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‘The system was broken:’ After 1 year at the helm, Milwaukee health commissioner talks progress, challenges

Data pix.

Jeanette Kowalik

MILWAUKEE -- Rebuilding from the ground up, Jeanette Kowalik on Tuesday, Aug. 13 reflected on her progress and the challenges that lie ahead nearly a year after she was named health commissioner at the Milwaukee Health Department.

When Kowalik took office, she set out to do three major things:

  1. Improve performance and accountability
  2. Develop the public health workforce
  3. Restore the public's confidence in the department

Kowalik said Tuesday while she's made progress in the three fields, a lot more work is ahead, with Milwaukee's struggle to improve public health well known.

"Because the system was broken, because we've had management challenges, it's taking some time getting everything up," said Kowalik.

Jeanette Kowalik

Nearly one year in Kowalik said her role as health commissioner hasn't gone entirely as expected.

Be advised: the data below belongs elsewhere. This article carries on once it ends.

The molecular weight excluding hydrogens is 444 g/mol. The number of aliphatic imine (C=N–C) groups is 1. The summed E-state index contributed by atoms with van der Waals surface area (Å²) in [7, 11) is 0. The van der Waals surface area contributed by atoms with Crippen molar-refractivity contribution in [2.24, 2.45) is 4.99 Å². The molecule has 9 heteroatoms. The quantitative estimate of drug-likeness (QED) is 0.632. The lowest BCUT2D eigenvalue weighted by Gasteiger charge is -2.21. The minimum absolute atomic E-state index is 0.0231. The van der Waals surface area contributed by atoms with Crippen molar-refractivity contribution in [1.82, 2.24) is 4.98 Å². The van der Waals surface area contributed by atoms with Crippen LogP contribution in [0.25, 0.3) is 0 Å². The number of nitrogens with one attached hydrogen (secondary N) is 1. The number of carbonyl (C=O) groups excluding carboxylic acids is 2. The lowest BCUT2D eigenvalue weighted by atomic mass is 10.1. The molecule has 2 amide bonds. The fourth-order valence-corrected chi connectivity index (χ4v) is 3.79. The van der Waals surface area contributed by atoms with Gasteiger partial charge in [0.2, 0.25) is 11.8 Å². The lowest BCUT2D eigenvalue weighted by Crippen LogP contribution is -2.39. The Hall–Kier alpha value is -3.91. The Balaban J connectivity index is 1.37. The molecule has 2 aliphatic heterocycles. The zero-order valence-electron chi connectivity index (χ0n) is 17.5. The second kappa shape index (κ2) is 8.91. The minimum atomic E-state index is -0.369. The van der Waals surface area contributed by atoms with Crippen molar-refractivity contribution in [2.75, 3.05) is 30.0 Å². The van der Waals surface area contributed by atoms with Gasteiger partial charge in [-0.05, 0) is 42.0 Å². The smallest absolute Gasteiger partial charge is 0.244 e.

"We need resources," said Kowalik. "We need money. We need people. We need time."

In the wake of the big lead exposure scandal, Kowalik said a lot of people have been trying to figure out what went wrong.

"We have had, or are currently under, five audits or investigations," said Kowalik.

Two of them remained open as of Tuesday.

"Everyone is invested in understanding what happened, what broke down, so that we can learn from it, and move forward," said Kowalik. "However, the volume of everything that's happening is impacting our ability to move forward."


Kowalik said there have been struggles getting caught up and attracting new talent to fill vacancies.

Jeanette Kowalik

"We're having issues with recruitment, and retaining staff," said Kowalik.

That being said, Kowalik highlighted the department's work addressing the backlog of lead exposure victims, and ongoing efforts to address public health needs -- things like free STI clinics.

The most important part -- rebuilding trust -- will take time.

"I believe we need to be patient with the community, because the trust has been broken in many aspects, and relationships only move at the speed of trust," Kowalik said.

Kowalik said she knew the first year would be bumpy, and said she was hopeful with another year of work, she and her staff would be able to build upon the lessons they've learned, and really start making significant improvements.

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